China's boom in wealth management products makes economists fear
A boom in small lenders selling unpredictable wealth management products has left economists fearing instability in the sector
The mainland's smaller banks boosted sales of wealth management products (WMPs) to account for more than 85 per cent of the 3.5 trillion yuan (HK$4.34 trillion) of offerings in the first nine months of this year, raising credit risks and deposit costs, Fitch Ratings said.
Joint-stock, city and rural lenders boosted their share of the 12 trillion yuan wealth management market to 48 per cent from 32 per cent last year, Fitch said in a report last week.
The yield on 2019 bonds sold by Evergrowing Bank, which Fitch said had the most outstanding products of any non-rated bank, has risen 29 basis points this half to 7.38 per cent, according to ChinaBond data.
Globally, finance companies pay an average 2.62 per cent, according to Bank of America Merrill Lynch indices.
Funding costs are rising as banks, whose WMPs offer higher returns than benchmark deposit rates, try to dissuade households from moving their savings elsewhere. The sales are transforming the stable and cheap deposit base that has supported lenders into one that is "more mobile, expensive and short-term", creating repayment risks for smaller banks, Fitch said.
"Some of those projects are quite risky," said Christine Kuo, senior credit officer in the financial institutions group of Moody's Investors Service in Hong Kong. "Banks will have contingent liabilities that could evolve a much bigger cost."
The wealth management vehicles typically offer higher yields than deposits and can include investments in bonds, the money market, discounted bills, trust loans and equity in property projects. The weighted average yield of the products last quarter was about 4 per cent, Fitch said. That compares with 3 per cent on one-year deposits.
The China Banking Regulatory Commission warned lenders about the risks of offering the high-yield investments last year and banned them from selling ones with maturities of less than one month. The regulator also prohibited banks from paying investors the expected rate of return by using profits earned from other business segments.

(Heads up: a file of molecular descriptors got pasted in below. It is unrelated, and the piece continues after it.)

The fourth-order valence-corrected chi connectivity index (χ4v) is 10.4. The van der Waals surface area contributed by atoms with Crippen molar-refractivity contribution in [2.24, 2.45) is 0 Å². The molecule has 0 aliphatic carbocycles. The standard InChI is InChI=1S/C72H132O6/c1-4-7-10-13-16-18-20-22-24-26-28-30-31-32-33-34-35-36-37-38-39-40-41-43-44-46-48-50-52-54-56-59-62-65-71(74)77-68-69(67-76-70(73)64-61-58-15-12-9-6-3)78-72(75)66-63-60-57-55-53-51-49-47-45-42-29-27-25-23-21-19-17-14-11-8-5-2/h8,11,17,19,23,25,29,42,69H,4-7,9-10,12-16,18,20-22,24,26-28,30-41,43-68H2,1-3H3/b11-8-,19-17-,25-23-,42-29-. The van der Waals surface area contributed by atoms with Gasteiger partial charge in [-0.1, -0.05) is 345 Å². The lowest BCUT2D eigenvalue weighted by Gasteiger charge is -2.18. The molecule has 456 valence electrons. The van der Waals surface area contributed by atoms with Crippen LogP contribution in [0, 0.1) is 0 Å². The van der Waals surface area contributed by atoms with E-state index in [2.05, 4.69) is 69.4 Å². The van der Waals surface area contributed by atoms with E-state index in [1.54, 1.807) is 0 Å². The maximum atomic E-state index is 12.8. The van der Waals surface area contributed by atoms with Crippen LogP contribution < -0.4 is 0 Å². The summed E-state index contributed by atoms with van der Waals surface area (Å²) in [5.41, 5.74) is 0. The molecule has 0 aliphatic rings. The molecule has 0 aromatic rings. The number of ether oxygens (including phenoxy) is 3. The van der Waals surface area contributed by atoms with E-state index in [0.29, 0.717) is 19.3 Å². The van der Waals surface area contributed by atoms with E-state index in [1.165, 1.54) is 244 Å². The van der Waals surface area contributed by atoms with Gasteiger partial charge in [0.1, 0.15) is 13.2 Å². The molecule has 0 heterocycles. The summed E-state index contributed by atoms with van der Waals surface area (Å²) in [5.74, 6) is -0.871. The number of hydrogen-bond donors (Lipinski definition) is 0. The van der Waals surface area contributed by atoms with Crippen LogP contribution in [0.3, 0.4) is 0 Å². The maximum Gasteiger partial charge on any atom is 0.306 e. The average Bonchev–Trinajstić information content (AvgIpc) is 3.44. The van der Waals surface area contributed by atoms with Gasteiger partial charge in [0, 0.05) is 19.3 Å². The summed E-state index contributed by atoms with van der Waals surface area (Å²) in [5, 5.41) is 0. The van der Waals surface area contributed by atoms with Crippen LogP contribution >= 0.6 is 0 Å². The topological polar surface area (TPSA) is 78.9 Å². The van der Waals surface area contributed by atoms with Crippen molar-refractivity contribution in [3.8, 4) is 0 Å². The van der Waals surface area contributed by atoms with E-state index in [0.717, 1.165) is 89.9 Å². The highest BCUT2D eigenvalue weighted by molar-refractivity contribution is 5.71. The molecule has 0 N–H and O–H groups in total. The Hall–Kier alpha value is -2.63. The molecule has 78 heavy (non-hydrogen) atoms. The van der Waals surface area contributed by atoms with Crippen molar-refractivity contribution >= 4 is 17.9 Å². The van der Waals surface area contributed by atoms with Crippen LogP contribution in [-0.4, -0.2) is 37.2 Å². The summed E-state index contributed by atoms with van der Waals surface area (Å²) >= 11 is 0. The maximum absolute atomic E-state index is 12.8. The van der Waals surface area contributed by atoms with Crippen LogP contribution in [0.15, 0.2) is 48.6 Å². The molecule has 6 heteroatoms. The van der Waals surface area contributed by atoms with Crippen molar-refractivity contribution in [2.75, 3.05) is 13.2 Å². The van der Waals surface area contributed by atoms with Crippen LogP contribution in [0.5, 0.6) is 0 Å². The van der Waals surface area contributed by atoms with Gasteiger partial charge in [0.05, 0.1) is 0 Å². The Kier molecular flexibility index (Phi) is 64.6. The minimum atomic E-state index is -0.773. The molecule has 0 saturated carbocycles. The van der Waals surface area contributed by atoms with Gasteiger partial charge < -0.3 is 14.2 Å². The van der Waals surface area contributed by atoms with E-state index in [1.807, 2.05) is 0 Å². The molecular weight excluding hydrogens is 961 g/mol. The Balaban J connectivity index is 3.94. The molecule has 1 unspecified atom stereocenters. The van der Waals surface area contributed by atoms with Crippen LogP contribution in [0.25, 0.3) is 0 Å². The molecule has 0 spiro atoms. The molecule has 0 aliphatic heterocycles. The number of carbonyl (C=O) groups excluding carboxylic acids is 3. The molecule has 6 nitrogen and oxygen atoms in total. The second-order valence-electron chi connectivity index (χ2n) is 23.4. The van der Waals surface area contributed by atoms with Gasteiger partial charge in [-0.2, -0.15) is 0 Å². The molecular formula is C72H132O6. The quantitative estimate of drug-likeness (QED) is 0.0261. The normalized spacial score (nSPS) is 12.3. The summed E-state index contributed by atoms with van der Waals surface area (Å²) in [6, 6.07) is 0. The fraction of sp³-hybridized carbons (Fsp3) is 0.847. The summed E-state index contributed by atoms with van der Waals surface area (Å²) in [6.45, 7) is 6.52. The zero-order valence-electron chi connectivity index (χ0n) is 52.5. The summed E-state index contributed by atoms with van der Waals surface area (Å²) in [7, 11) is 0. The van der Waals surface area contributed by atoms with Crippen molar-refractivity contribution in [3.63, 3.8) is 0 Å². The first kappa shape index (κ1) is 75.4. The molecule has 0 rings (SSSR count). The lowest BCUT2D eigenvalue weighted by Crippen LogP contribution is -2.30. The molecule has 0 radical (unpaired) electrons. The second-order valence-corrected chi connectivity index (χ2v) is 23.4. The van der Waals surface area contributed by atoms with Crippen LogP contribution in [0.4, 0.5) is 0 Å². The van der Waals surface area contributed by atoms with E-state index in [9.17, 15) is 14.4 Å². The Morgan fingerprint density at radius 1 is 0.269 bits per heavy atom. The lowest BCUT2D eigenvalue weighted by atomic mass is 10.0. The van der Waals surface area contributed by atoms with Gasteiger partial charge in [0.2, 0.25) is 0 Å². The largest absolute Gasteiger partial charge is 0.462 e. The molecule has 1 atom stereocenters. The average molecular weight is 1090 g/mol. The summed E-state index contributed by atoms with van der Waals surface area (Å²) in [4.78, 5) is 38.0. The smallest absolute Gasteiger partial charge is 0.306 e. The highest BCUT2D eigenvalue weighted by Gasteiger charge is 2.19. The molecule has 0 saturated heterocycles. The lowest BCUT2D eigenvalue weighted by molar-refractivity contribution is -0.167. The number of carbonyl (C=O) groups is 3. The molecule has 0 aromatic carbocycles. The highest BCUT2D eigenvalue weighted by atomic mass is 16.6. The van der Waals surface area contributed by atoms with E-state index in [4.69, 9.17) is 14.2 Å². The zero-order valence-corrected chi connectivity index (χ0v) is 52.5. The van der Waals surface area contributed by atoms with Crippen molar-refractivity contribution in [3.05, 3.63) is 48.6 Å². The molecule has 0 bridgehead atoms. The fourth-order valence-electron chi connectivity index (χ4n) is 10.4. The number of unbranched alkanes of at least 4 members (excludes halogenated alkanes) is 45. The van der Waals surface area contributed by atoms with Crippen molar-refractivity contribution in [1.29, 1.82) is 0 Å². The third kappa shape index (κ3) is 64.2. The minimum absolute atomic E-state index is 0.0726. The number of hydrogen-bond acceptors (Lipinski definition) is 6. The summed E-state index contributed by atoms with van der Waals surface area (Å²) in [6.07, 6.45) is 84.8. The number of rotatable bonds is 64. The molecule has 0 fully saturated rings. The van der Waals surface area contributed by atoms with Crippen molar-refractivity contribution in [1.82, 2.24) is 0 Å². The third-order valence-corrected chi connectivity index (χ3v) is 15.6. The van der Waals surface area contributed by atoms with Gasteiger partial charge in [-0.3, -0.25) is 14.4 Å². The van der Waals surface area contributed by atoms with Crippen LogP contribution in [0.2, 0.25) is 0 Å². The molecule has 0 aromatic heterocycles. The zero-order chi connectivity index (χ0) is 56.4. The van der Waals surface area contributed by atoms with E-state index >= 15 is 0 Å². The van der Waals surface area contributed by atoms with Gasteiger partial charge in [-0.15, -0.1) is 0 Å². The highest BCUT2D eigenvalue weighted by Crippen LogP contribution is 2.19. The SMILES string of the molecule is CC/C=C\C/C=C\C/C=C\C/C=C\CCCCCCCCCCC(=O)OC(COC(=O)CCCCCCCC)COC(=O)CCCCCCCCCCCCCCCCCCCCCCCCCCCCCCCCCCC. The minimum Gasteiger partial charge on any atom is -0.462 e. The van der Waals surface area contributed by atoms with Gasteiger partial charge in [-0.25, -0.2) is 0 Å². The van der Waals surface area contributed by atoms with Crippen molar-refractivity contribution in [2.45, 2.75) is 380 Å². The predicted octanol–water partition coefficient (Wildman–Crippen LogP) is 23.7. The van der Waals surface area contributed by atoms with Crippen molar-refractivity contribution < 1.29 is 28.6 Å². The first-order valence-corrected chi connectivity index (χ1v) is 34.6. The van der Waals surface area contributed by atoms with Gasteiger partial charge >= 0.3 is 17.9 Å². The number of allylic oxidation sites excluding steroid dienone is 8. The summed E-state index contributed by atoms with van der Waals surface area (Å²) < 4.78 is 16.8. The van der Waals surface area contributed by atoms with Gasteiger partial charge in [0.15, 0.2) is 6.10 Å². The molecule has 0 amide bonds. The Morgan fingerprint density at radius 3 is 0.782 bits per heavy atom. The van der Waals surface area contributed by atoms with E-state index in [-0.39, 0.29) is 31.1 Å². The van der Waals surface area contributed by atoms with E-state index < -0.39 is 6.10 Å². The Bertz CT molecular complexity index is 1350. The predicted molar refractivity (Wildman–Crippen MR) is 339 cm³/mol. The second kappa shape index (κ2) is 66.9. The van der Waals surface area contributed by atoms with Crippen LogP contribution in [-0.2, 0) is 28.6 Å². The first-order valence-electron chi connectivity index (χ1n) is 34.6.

Lenders have said they can manage the risks associated with the products. Zhu Li, an official in the retail department of Evergrowing Bank in Shanghai, said most of the Shandong-based lender's wealth management products were low- and medium-risk products that were invested in bonds and bills. Excluding exceptional circumstances, they would be able to pay investors on time, she said.
The products, which are sold with few details about the assets backing them, are raising concerns that banks will face losses, according to Fitch.
Beijing-based Huaxia Bank would negotiate possible repayment with investors who lost money on the default of a savings vehicle that a former employee was suspected of promoting, the lender said last week.
The product being investigated at Huaxia Bank raised a total of 160 million yuan, according to China International Capital Corp, one of the nation's oldest investment banks. Huaxia Bank will take its share of responsibility after police and regulators complete an investigation, a spokesman for the lender's Shanghai branch said, declining to be identified, citing company policy. The bank is also trying to retrieve the remaining assets of the investment product.
Risks to China's financial system might be exacerbated if authorities curbed the growth of the products or raised interest rates, Xu Xiaoqing, head of fixed-income research at CICC, said.
The People's Bank of China might tighten monetary policy in 2014 if the economy recovered next year - just as most of China's corporate debt matured, Xu said. This would pressure issuers to sell short-term products and refinance their debt, Xu said.
China's factory output and retail sales topped forecasts last month, signalling that economic recovery is accelerating. Inflation rebounded from a 33-month low, with the consumer price index rising 2 per cent from a year earlier last month, the National Bureau of Statistics found.
The cost of insuring China's debt against non-payment has fallen this quarter. Credit-default swaps for five years dropped 30 basis points this quarter to 59 basis points as of Tuesday, according to data provider CMA.
The yuan closed at 6.246 per dollar yesterday, the China Foreign Exchange Trade System reported. Wealth management products made up about 10 per cent of the nation's banking system deposits, Barclays said.